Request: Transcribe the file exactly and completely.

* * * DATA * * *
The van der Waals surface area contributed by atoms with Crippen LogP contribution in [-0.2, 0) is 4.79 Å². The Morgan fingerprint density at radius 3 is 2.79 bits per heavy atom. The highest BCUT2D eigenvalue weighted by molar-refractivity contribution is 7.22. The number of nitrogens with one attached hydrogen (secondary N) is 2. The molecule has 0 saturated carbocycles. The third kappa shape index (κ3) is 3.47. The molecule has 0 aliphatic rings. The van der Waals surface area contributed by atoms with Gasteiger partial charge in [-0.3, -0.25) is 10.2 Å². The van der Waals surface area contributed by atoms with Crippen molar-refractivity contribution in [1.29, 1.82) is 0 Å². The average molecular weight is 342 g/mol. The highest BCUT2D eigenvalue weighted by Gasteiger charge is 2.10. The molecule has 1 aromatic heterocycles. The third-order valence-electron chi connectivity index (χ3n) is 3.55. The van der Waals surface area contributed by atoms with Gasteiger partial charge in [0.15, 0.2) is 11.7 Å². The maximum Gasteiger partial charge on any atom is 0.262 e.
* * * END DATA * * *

The van der Waals surface area contributed by atoms with Crippen LogP contribution in [-0.2, 0) is 4.79 Å². The Morgan fingerprint density at radius 3 is 2.79 bits per heavy atom. The highest BCUT2D eigenvalue weighted by molar-refractivity contribution is 7.22. The number of nitrogens with one attached hydrogen (secondary N) is 2. The molecule has 0 saturated carbocycles. The third kappa shape index (κ3) is 3.47. The molecule has 0 aliphatic rings. The van der Waals surface area contributed by atoms with Gasteiger partial charge in [-0.3, -0.25) is 10.2 Å². The van der Waals surface area contributed by atoms with Crippen molar-refractivity contribution in [1.29, 1.82) is 0 Å². The average molecular weight is 342 g/mol. The highest BCUT2D eigenvalue weighted by Gasteiger charge is 2.10. The molecule has 1 aromatic heterocycles. The third-order valence-electron chi connectivity index (χ3n) is 3.55. The van der Waals surface area contributed by atoms with Gasteiger partial charge in [0.15, 0.2) is 11.7 Å². The maximum Gasteiger partial charge on any atom is 0.262 e.